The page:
One problem encountered in soybean seed production in the humid tropics was the mode of fluctuation in germination and field emergence of seeds from year to year to the extent that target population densities could not be met. Our work revealed that soybean seeds harvested 10 days before or a few days after harvest maturity were better in terms of germination and emergence(Publication no.5). In selecting seed lots for planting and determining the rate at which farmers need to plant, factors such as laboratory germination test, seedling vigour tests and field conditions expected at planting time must be considered. These findings are reported (in Publication 6 and 29) for pigeon pea and winged beans, where high correlation of seedling vigour was found with field emergence. For sesame crop, we recommended a population of 166,667 plants ha -1 as the best planting rate for good seed yield and yield components of sesame genotypes, despite their diverse genetic background under tropical rain fed conditions (Publication. 18). Use of dry heat treatment was carried out to improve germination and vigour of newly released West African rice seed and we discovered that application of a temperature range between 50 – 600C for 24 hours was sufficient to break dormancy in many varieties (Publication. 19) but many beneficial carry over effects beyond germination and vigour stages were documented in our work as revealed in Publication 20. In another study, we discovered a close relationship among seed germination, seedling vigour and field emergence in sesame. This indicated that these traits could be improved by selecting for seeds of high germinability (Publication 16). In the variation and correlation studies in fruit yield and seed quality components of tomato (Publication 27), we found high heritability for 1000 seed weight, number of seeds/fruit, fruit colour, fruit size and days to 50% flowering, indicating that these varieties were not easily influenced by the environment.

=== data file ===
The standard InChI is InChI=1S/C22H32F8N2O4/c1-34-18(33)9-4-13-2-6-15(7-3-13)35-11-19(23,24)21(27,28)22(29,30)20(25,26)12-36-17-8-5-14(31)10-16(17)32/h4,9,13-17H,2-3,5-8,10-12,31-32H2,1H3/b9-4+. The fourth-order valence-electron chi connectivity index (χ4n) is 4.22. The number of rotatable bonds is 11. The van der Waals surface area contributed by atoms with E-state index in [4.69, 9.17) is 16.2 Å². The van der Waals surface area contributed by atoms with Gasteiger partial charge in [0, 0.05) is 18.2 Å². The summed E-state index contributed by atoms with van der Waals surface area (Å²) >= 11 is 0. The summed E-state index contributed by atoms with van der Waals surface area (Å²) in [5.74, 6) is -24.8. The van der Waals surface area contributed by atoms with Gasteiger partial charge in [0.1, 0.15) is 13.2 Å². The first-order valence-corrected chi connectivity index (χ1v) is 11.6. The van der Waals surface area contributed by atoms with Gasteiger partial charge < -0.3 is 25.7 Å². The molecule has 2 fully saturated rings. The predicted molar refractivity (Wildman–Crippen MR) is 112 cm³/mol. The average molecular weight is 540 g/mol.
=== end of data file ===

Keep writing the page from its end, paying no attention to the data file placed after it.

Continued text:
· Enhancement of Seed Quality